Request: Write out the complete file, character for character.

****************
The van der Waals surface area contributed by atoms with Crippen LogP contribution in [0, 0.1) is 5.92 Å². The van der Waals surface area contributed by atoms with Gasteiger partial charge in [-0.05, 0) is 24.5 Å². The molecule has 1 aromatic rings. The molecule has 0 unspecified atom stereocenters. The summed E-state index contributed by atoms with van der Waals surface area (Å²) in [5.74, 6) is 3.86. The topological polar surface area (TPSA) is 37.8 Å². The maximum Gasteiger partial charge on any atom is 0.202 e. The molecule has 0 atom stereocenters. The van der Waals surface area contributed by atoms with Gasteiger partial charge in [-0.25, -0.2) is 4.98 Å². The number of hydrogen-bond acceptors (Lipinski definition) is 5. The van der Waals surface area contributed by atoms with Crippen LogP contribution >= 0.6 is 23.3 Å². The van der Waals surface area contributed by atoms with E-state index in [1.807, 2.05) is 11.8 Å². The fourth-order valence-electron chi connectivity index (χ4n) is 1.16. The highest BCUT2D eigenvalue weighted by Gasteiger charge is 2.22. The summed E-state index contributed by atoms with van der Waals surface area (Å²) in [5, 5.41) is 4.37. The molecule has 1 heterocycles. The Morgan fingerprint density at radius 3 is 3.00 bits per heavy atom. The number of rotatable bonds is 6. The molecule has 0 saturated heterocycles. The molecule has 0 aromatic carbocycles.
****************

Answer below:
The van der Waals surface area contributed by atoms with Crippen LogP contribution in [0, 0.1) is 5.92 Å². The van der Waals surface area contributed by atoms with Gasteiger partial charge in [-0.05, 0) is 24.5 Å². The molecule has 1 aromatic rings. The molecule has 0 unspecified atom stereocenters. The summed E-state index contributed by atoms with van der Waals surface area (Å²) in [5.74, 6) is 3.86. The topological polar surface area (TPSA) is 37.8 Å². The maximum Gasteiger partial charge on any atom is 0.202 e. The molecule has 0 atom stereocenters. The van der Waals surface area contributed by atoms with Gasteiger partial charge in [-0.25, -0.2) is 4.98 Å². The number of hydrogen-bond acceptors (Lipinski definition) is 5. The van der Waals surface area contributed by atoms with Crippen LogP contribution >= 0.6 is 23.3 Å². The van der Waals surface area contributed by atoms with E-state index in [1.807, 2.05) is 11.8 Å². The fourth-order valence-electron chi connectivity index (χ4n) is 1.16. The highest BCUT2D eigenvalue weighted by Gasteiger charge is 2.22. The summed E-state index contributed by atoms with van der Waals surface area (Å²) in [5, 5.41) is 4.37. The molecule has 1 heterocycles. The Morgan fingerprint density at radius 3 is 3.00 bits per heavy atom. The number of rotatable bonds is 6. The molecule has 0 saturated heterocycles. The molecule has 0 aromatic carbocycles.